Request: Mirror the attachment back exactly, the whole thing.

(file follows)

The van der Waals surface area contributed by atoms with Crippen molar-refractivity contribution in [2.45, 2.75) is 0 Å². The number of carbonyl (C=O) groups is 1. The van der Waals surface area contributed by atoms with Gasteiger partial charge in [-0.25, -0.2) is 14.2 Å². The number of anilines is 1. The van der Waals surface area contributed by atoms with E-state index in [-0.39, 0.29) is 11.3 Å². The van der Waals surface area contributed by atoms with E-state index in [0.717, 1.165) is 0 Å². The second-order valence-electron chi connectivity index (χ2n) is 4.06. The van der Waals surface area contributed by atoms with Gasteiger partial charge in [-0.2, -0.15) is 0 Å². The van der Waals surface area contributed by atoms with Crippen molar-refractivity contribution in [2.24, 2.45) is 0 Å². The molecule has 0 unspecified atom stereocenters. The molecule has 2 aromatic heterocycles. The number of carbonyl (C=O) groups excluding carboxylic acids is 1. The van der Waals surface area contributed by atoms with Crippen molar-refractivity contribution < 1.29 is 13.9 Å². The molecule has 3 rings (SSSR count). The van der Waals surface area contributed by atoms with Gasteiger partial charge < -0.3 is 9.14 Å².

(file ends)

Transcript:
The van der Waals surface area contributed by atoms with Crippen molar-refractivity contribution in [2.45, 2.75) is 0 Å². The number of carbonyl (C=O) groups is 1. The van der Waals surface area contributed by atoms with Gasteiger partial charge in [-0.25, -0.2) is 14.2 Å². The number of anilines is 1. The van der Waals surface area contributed by atoms with E-state index in [-0.39, 0.29) is 11.3 Å². The van der Waals surface area contributed by atoms with E-state index in [0.717, 1.165) is 0 Å². The second-order valence-electron chi connectivity index (χ2n) is 4.06. The van der Waals surface area contributed by atoms with Gasteiger partial charge in [-0.2, -0.15) is 0 Å². The van der Waals surface area contributed by atoms with Crippen molar-refractivity contribution in [2.24, 2.45) is 0 Å². The molecule has 0 unspecified atom stereocenters. The molecule has 2 aromatic heterocycles. The number of carbonyl (C=O) groups excluding carboxylic acids is 1. The van der Waals surface area contributed by atoms with Crippen molar-refractivity contribution < 1.29 is 13.9 Å². The molecule has 3 rings (SSSR count). The van der Waals surface area contributed by atoms with Gasteiger partial charge < -0.3 is 9.14 Å².